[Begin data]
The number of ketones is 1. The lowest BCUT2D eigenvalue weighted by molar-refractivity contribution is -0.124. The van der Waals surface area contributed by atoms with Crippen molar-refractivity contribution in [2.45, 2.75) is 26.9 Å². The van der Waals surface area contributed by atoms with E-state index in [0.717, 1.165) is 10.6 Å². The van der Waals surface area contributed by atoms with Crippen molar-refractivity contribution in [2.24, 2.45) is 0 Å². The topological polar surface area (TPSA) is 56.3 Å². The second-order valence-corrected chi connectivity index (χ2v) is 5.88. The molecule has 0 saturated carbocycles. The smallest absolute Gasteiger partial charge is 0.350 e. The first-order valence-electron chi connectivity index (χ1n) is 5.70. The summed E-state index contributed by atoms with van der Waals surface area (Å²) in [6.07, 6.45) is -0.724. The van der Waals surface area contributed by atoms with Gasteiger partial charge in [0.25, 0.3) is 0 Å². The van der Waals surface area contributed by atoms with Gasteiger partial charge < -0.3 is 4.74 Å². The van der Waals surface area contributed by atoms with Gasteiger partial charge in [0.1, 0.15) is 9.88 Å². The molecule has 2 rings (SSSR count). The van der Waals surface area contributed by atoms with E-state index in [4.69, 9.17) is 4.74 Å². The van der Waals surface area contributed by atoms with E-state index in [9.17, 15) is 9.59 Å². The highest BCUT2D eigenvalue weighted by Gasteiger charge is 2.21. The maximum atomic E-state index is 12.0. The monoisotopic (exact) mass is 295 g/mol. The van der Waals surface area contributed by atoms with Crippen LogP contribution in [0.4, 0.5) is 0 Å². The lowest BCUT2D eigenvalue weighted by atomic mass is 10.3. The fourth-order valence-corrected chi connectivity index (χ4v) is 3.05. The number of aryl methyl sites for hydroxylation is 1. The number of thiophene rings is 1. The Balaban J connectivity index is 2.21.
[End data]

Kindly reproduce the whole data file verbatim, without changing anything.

The number of ketones is 1. The lowest BCUT2D eigenvalue weighted by molar-refractivity contribution is -0.124. The van der Waals surface area contributed by atoms with Crippen molar-refractivity contribution in [2.45, 2.75) is 26.9 Å². The van der Waals surface area contributed by atoms with E-state index in [0.717, 1.165) is 10.6 Å². The van der Waals surface area contributed by atoms with Crippen molar-refractivity contribution in [2.24, 2.45) is 0 Å². The topological polar surface area (TPSA) is 56.3 Å². The second-order valence-corrected chi connectivity index (χ2v) is 5.88. The molecule has 0 saturated carbocycles. The smallest absolute Gasteiger partial charge is 0.350 e. The first-order valence-electron chi connectivity index (χ1n) is 5.70. The summed E-state index contributed by atoms with van der Waals surface area (Å²) in [6.07, 6.45) is -0.724. The van der Waals surface area contributed by atoms with Gasteiger partial charge in [0.25, 0.3) is 0 Å². The van der Waals surface area contributed by atoms with Gasteiger partial charge < -0.3 is 4.74 Å². The van der Waals surface area contributed by atoms with Gasteiger partial charge in [0.1, 0.15) is 9.88 Å². The molecule has 2 rings (SSSR count). The van der Waals surface area contributed by atoms with E-state index in [4.69, 9.17) is 4.74 Å². The van der Waals surface area contributed by atoms with E-state index in [9.17, 15) is 9.59 Å². The highest BCUT2D eigenvalue weighted by Gasteiger charge is 2.21. The maximum atomic E-state index is 12.0. The monoisotopic (exact) mass is 295 g/mol. The van der Waals surface area contributed by atoms with Crippen LogP contribution in [0.4, 0.5) is 0 Å². The lowest BCUT2D eigenvalue weighted by atomic mass is 10.3. The fourth-order valence-corrected chi connectivity index (χ4v) is 3.05. The number of aryl methyl sites for hydroxylation is 1. The number of thiophene rings is 1. The Balaban J connectivity index is 2.21.